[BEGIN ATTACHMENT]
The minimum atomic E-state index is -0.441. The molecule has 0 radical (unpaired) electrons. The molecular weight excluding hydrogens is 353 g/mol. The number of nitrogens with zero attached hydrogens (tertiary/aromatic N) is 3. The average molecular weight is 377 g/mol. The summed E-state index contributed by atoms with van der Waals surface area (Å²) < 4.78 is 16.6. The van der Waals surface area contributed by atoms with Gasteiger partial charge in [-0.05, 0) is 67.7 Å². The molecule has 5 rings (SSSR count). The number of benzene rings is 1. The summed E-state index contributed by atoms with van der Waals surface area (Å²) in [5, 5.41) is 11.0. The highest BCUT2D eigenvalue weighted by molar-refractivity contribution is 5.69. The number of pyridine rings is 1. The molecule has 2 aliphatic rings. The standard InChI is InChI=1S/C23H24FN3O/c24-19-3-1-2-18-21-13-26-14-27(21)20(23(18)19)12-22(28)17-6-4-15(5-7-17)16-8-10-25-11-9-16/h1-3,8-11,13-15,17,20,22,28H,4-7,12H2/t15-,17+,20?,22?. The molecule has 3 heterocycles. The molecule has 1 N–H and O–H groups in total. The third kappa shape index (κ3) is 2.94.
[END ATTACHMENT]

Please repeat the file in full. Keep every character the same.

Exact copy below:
The minimum atomic E-state index is -0.441. The molecule has 0 radical (unpaired) electrons. The molecular weight excluding hydrogens is 353 g/mol. The number of nitrogens with zero attached hydrogens (tertiary/aromatic N) is 3. The average molecular weight is 377 g/mol. The summed E-state index contributed by atoms with van der Waals surface area (Å²) < 4.78 is 16.6. The van der Waals surface area contributed by atoms with Gasteiger partial charge in [-0.05, 0) is 67.7 Å². The molecule has 5 rings (SSSR count). The number of benzene rings is 1. The summed E-state index contributed by atoms with van der Waals surface area (Å²) in [5, 5.41) is 11.0. The highest BCUT2D eigenvalue weighted by molar-refractivity contribution is 5.69. The number of pyridine rings is 1. The molecule has 2 aliphatic rings. The standard InChI is InChI=1S/C23H24FN3O/c24-19-3-1-2-18-21-13-26-14-27(21)20(23(18)19)12-22(28)17-6-4-15(5-7-17)16-8-10-25-11-9-16/h1-3,8-11,13-15,17,20,22,28H,4-7,12H2/t15-,17+,20?,22?. The molecule has 3 heterocycles. The molecule has 1 N–H and O–H groups in total. The third kappa shape index (κ3) is 2.94.